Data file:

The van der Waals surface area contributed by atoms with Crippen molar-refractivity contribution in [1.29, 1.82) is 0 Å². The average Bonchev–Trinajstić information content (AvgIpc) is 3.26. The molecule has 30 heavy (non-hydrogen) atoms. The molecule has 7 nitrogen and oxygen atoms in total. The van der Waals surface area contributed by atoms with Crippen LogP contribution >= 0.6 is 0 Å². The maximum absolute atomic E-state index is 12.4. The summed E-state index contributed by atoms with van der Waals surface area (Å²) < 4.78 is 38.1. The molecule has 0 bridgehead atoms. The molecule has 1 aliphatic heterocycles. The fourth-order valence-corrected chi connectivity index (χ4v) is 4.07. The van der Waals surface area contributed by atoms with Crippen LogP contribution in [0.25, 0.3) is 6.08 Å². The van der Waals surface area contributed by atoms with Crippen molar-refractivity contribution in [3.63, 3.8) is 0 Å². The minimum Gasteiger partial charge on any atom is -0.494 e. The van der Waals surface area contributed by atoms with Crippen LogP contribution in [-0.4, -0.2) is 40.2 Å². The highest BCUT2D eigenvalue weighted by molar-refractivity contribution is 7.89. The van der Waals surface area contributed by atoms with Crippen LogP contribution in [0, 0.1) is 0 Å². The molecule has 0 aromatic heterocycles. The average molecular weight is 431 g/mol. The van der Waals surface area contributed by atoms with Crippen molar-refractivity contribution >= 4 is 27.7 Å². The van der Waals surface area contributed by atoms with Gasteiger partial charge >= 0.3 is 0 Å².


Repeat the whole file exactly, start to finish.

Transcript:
The van der Waals surface area contributed by atoms with Crippen molar-refractivity contribution in [1.29, 1.82) is 0 Å². The average Bonchev–Trinajstić information content (AvgIpc) is 3.26. The molecule has 30 heavy (non-hydrogen) atoms. The molecule has 7 nitrogen and oxygen atoms in total. The van der Waals surface area contributed by atoms with Crippen LogP contribution >= 0.6 is 0 Å². The maximum absolute atomic E-state index is 12.4. The summed E-state index contributed by atoms with van der Waals surface area (Å²) < 4.78 is 38.1. The molecule has 0 bridgehead atoms. The molecule has 1 aliphatic heterocycles. The fourth-order valence-corrected chi connectivity index (χ4v) is 4.07. The van der Waals surface area contributed by atoms with Crippen LogP contribution in [0.25, 0.3) is 6.08 Å². The van der Waals surface area contributed by atoms with Crippen molar-refractivity contribution in [3.63, 3.8) is 0 Å². The minimum Gasteiger partial charge on any atom is -0.494 e. The van der Waals surface area contributed by atoms with Crippen LogP contribution in [-0.4, -0.2) is 40.2 Å². The highest BCUT2D eigenvalue weighted by molar-refractivity contribution is 7.89. The van der Waals surface area contributed by atoms with Crippen LogP contribution in [0, 0.1) is 0 Å². The molecule has 0 aromatic heterocycles. The average molecular weight is 431 g/mol. The van der Waals surface area contributed by atoms with Crippen molar-refractivity contribution >= 4 is 27.7 Å². The van der Waals surface area contributed by atoms with Gasteiger partial charge >= 0.3 is 0 Å².